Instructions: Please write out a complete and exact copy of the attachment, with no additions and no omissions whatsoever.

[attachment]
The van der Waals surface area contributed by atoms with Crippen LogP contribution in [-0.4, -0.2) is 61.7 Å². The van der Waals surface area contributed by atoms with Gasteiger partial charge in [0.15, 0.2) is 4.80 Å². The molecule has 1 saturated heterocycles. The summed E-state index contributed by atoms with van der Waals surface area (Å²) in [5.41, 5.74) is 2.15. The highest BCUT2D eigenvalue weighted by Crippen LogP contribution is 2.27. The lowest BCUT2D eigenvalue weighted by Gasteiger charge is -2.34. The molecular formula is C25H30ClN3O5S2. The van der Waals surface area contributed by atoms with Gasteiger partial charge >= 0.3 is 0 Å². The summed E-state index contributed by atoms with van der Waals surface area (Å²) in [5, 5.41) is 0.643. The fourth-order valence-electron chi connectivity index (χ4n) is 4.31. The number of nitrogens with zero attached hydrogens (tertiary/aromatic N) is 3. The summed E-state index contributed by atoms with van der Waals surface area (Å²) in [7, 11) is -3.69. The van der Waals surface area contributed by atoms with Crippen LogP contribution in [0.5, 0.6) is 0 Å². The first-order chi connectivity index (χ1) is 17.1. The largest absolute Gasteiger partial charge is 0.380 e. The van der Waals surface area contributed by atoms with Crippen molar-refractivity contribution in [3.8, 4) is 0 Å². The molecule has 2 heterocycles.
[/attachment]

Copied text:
The van der Waals surface area contributed by atoms with Crippen LogP contribution in [-0.4, -0.2) is 61.7 Å². The van der Waals surface area contributed by atoms with Gasteiger partial charge in [0.15, 0.2) is 4.80 Å². The molecule has 1 saturated heterocycles. The summed E-state index contributed by atoms with van der Waals surface area (Å²) in [5.41, 5.74) is 2.15. The highest BCUT2D eigenvalue weighted by Crippen LogP contribution is 2.27. The lowest BCUT2D eigenvalue weighted by Gasteiger charge is -2.34. The molecular formula is C25H30ClN3O5S2. The van der Waals surface area contributed by atoms with Gasteiger partial charge >= 0.3 is 0 Å². The summed E-state index contributed by atoms with van der Waals surface area (Å²) in [5, 5.41) is 0.643. The fourth-order valence-electron chi connectivity index (χ4n) is 4.31. The number of nitrogens with zero attached hydrogens (tertiary/aromatic N) is 3. The summed E-state index contributed by atoms with van der Waals surface area (Å²) in [7, 11) is -3.69. The van der Waals surface area contributed by atoms with Crippen LogP contribution in [0.5, 0.6) is 0 Å². The first-order chi connectivity index (χ1) is 17.1. The largest absolute Gasteiger partial charge is 0.380 e. The van der Waals surface area contributed by atoms with Crippen molar-refractivity contribution in [3.8, 4) is 0 Å². The molecule has 2 heterocycles.